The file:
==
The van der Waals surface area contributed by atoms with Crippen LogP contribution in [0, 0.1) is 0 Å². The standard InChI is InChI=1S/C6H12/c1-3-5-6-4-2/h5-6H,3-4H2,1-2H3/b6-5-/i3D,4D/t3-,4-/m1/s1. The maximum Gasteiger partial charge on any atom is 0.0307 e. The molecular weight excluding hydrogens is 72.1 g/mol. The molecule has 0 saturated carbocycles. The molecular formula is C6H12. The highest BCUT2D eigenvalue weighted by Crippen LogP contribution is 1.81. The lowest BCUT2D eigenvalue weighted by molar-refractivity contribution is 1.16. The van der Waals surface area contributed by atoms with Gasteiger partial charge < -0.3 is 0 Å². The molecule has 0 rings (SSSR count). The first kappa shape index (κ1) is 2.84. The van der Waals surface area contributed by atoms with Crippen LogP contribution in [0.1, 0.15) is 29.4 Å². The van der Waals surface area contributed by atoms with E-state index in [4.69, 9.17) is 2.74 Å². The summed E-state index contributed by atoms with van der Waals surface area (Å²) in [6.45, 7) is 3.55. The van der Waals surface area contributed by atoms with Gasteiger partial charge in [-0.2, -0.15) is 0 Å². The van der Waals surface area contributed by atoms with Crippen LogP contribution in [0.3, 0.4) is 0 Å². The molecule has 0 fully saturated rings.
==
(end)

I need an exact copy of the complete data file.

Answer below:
The van der Waals surface area contributed by atoms with Crippen LogP contribution in [0, 0.1) is 0 Å². The standard InChI is InChI=1S/C6H12/c1-3-5-6-4-2/h5-6H,3-4H2,1-2H3/b6-5-/i3D,4D/t3-,4-/m1/s1. The maximum Gasteiger partial charge on any atom is 0.0307 e. The molecular weight excluding hydrogens is 72.1 g/mol. The molecule has 0 saturated carbocycles. The molecular formula is C6H12. The highest BCUT2D eigenvalue weighted by Crippen LogP contribution is 1.81. The lowest BCUT2D eigenvalue weighted by molar-refractivity contribution is 1.16. The van der Waals surface area contributed by atoms with Gasteiger partial charge < -0.3 is 0 Å². The molecule has 0 rings (SSSR count). The first kappa shape index (κ1) is 2.84. The van der Waals surface area contributed by atoms with Crippen LogP contribution in [0.1, 0.15) is 29.4 Å². The van der Waals surface area contributed by atoms with E-state index in [4.69, 9.17) is 2.74 Å². The summed E-state index contributed by atoms with van der Waals surface area (Å²) in [6.45, 7) is 3.55. The van der Waals surface area contributed by atoms with Gasteiger partial charge in [-0.2, -0.15) is 0 Å². The van der Waals surface area contributed by atoms with Crippen LogP contribution in [0.3, 0.4) is 0 Å². The molecule has 0 fully saturated rings.